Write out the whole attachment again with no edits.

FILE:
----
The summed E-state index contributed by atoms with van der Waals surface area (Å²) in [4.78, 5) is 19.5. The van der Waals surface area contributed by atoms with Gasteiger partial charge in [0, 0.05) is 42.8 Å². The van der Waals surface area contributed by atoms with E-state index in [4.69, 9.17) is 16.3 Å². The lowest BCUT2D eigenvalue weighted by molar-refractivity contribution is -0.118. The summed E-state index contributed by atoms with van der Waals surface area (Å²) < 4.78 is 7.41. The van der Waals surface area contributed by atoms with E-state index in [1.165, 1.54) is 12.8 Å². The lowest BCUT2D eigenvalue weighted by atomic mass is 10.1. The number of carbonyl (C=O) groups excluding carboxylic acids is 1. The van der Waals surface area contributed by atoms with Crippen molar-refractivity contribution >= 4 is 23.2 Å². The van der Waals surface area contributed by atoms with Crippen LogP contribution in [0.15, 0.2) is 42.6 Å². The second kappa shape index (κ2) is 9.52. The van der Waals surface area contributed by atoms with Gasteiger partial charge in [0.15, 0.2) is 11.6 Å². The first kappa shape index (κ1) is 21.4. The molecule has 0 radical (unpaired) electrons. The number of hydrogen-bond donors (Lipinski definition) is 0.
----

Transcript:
The summed E-state index contributed by atoms with van der Waals surface area (Å²) in [4.78, 5) is 19.5. The van der Waals surface area contributed by atoms with Gasteiger partial charge in [0, 0.05) is 42.8 Å². The van der Waals surface area contributed by atoms with E-state index in [4.69, 9.17) is 16.3 Å². The lowest BCUT2D eigenvalue weighted by molar-refractivity contribution is -0.118. The summed E-state index contributed by atoms with van der Waals surface area (Å²) < 4.78 is 7.41. The van der Waals surface area contributed by atoms with E-state index in [1.165, 1.54) is 12.8 Å². The lowest BCUT2D eigenvalue weighted by atomic mass is 10.1. The number of carbonyl (C=O) groups excluding carboxylic acids is 1. The van der Waals surface area contributed by atoms with Crippen molar-refractivity contribution >= 4 is 23.2 Å². The van der Waals surface area contributed by atoms with Crippen LogP contribution in [0.15, 0.2) is 42.6 Å². The second kappa shape index (κ2) is 9.52. The van der Waals surface area contributed by atoms with Gasteiger partial charge in [0.15, 0.2) is 11.6 Å². The first kappa shape index (κ1) is 21.4. The molecule has 0 radical (unpaired) electrons. The number of hydrogen-bond donors (Lipinski definition) is 0.